There's good footage in the exhibit of federal agents rounding up old ladies and men with beards and violins. It was a huge overreaction. Be careful!

The lesson not taught, though, is that unless the government is sympathetic to the plight of immigrants, workers and other underdogs with their grievances--and is not on the side of the fat cats, the factory overlords and the slumlords--it's absolutely going to overreact.

Just like it did in 1919, after a century of having crushed labor, bashed unions and being in the industrialists' pockets. Radicals in the country? A. Mitchell Palmer took that personally--especially after that bomb on his lawn.

The exhibit moves on to consider McCarthyism (briefly--it was another big overreaction), and then we find ourselves in the '60s and '70s, and the radicals are everywhere because of Jim Crow, male hegemony and Vietnam.

Again, however, we see a lot about the effects--the violence--but not much about the back-story.

Millions of Americans, for example, marched peacefully against our war on Vietnam. Yes, many were talking revolution against an American government that was so out of touch with reality, so corrupt and so racist that it could justify killing a million Vietnamese people for no discernible purpose whatsoever. But a political and cultural revolution, not an armed uprising.

A few loonies went too far, though, and started the Weather Underground, and the BLA and the SLA and killed some people. Not millions, but a couple dozen.

Well, the FBI responds with Cointelpro, infiltrating student groups and actually fomenting violence so they could catch it in the act. Yet another big boo-boo of an overreaction, especially when radicals broke into an FBI office in Pennsylvania and liberated the documents that proved it.

It's all in the exhibit, sort of--in the fine print. But what's not there is why people were radicalized in the first place, which was the fact that the government wasn't just turning a blind eye to injustice, it was the cause of injustice.

When people can't turn to the government for a redress of grievances, in the language of the First Amendment, a few will tend to take things into their own hands.

And then the government will go crazy and go after not just the loonies but the masses--because it can't tell the difference.

So, finally, the exhibit comes to 9/11, and a post-9/11 film from the Spy Museum folks (two ex-CIA directors are on its board of directors) that is so laughably off-key today that somebody had the good sense to put up a disclaimer on the exit, saying it reflects the times in which it was made. "The dialogue continues," is the chirpy last word.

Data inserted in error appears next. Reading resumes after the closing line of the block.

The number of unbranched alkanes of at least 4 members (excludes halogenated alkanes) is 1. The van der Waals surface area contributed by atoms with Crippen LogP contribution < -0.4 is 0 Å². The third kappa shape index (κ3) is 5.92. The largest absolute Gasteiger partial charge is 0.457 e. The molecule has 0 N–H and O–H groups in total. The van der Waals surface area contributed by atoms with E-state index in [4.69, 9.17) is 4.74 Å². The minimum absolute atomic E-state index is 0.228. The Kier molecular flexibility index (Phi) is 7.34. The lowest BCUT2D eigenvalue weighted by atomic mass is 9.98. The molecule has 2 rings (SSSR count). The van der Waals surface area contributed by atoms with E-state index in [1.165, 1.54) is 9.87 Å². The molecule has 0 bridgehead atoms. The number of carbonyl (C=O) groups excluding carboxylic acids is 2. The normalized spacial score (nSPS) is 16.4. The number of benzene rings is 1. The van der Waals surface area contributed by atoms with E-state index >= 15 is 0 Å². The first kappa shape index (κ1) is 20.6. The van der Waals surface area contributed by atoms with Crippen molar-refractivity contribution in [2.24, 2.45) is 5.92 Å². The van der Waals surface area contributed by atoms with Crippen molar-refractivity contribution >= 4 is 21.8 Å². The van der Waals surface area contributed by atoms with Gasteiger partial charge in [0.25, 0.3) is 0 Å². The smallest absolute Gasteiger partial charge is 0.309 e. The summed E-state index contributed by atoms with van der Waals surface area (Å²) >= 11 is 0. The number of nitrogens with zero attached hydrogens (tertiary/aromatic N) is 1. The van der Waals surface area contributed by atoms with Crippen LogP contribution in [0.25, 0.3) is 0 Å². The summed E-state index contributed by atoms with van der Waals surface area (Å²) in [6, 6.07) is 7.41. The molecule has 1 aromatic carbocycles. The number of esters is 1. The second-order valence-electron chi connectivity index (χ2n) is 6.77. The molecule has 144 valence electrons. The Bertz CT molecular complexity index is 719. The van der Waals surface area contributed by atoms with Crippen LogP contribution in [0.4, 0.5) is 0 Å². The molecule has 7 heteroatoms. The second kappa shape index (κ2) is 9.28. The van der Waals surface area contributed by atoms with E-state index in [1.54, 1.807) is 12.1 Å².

Yes, it does, but a dialogue about what?

The unmistakable message of the 9/11 film is that, given the history of violent loonies in America and the fact that modern weaponry makes them far more dangerous than ever before, we must "recalibrate our response" and go get the terrorists before they get us.

This means profiling ("There are no Presbyterians in Al Qaeda," one expert assures us) and data-mining and assuming that some people are guilty because "that's the only way we're gonna get lucky" and catch 'em before they can destroy us.

"We are under siege." "Our enemies are in our own back yard." That's what the film says. And that's what a cursory reading of the exhibit says, too.

So the message is, OK, government's messed up before, so we gotta do it better going forward.

But the real dialogue should be about this question: After an act an violence, given how incompetent our government has shown itself to be about finding the violent terrorist needle in the haystack of unhappy, disadvantaged citizens, would we be better off turning it loose? Or should we just admit that nothing good will come of it and turn our attention to things like better airport screening, more security around chemical plants, and no easy targets like nuclear plants and their swimming pools full of fuel rods?

Kids, get your teachers to talk about that.

Parents, do go to this exhibit, but don't take your kids unless they know a lot of history or you're prepared to teach it to them. Or know for sure that the teacher will.

Because inevitably, the discussion will turn to the aftermath of 9/11, and the ongoing "war on terror." How's that hunt for Osama going again?

The Enemy Within: Terror in America runs through Nov. 26 at Exploris Museum, 201 E. Hargett St. in downtown Raleigh, in the IMAX theater building. The exhibit has a separate admission of $5, lower if purchased with a museum or IMAX film ticket.

9/11 events at Exploris

Saturday, Sept. 9
Community Day: A Tribute to Local Heroes
11 a.m.-5 p.m.

Sunday, Sept. 10
Community Forum:
"The Current State of Homeland Security in North Carolina"
2-4 p.m.

Monday, Sept. 11
Fifth anniversary commemoration
7:45-10 a.m.